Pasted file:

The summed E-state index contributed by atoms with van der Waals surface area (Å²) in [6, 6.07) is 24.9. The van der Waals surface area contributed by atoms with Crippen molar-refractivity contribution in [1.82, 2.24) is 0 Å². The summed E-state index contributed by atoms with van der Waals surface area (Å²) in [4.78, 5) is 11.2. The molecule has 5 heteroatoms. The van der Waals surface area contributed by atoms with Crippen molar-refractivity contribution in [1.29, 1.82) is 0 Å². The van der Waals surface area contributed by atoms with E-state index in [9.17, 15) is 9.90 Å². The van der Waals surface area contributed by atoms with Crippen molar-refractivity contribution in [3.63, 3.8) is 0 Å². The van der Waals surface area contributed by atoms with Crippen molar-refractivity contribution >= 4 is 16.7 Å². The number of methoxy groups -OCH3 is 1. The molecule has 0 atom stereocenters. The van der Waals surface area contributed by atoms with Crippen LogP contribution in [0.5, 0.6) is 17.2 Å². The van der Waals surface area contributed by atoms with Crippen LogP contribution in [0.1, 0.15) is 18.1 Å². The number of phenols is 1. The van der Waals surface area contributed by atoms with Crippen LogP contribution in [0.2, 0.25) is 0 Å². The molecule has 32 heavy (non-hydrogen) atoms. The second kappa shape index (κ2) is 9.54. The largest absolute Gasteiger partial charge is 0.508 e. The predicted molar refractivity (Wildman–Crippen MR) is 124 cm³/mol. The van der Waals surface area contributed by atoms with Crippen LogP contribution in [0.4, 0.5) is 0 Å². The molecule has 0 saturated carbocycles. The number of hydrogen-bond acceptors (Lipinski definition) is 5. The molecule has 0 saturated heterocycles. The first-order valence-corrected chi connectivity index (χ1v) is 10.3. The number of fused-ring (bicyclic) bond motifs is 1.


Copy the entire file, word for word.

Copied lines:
The summed E-state index contributed by atoms with van der Waals surface area (Å²) in [6, 6.07) is 24.9. The van der Waals surface area contributed by atoms with Crippen molar-refractivity contribution in [1.82, 2.24) is 0 Å². The summed E-state index contributed by atoms with van der Waals surface area (Å²) in [4.78, 5) is 11.2. The molecule has 5 heteroatoms. The van der Waals surface area contributed by atoms with Crippen molar-refractivity contribution in [1.29, 1.82) is 0 Å². The van der Waals surface area contributed by atoms with E-state index in [9.17, 15) is 9.90 Å². The van der Waals surface area contributed by atoms with Crippen molar-refractivity contribution in [3.63, 3.8) is 0 Å². The van der Waals surface area contributed by atoms with Crippen molar-refractivity contribution >= 4 is 16.7 Å². The number of methoxy groups -OCH3 is 1. The molecule has 0 atom stereocenters. The van der Waals surface area contributed by atoms with Crippen LogP contribution in [0.5, 0.6) is 17.2 Å². The van der Waals surface area contributed by atoms with Crippen LogP contribution in [0.1, 0.15) is 18.1 Å². The number of phenols is 1. The van der Waals surface area contributed by atoms with Crippen LogP contribution in [0.2, 0.25) is 0 Å². The molecule has 32 heavy (non-hydrogen) atoms. The second kappa shape index (κ2) is 9.54. The largest absolute Gasteiger partial charge is 0.508 e. The predicted molar refractivity (Wildman–Crippen MR) is 124 cm³/mol. The van der Waals surface area contributed by atoms with Crippen LogP contribution in [0.4, 0.5) is 0 Å². The molecule has 0 saturated carbocycles. The number of hydrogen-bond acceptors (Lipinski definition) is 5. The molecule has 0 saturated heterocycles. The first-order valence-corrected chi connectivity index (χ1v) is 10.3. The number of fused-ring (bicyclic) bond motifs is 1.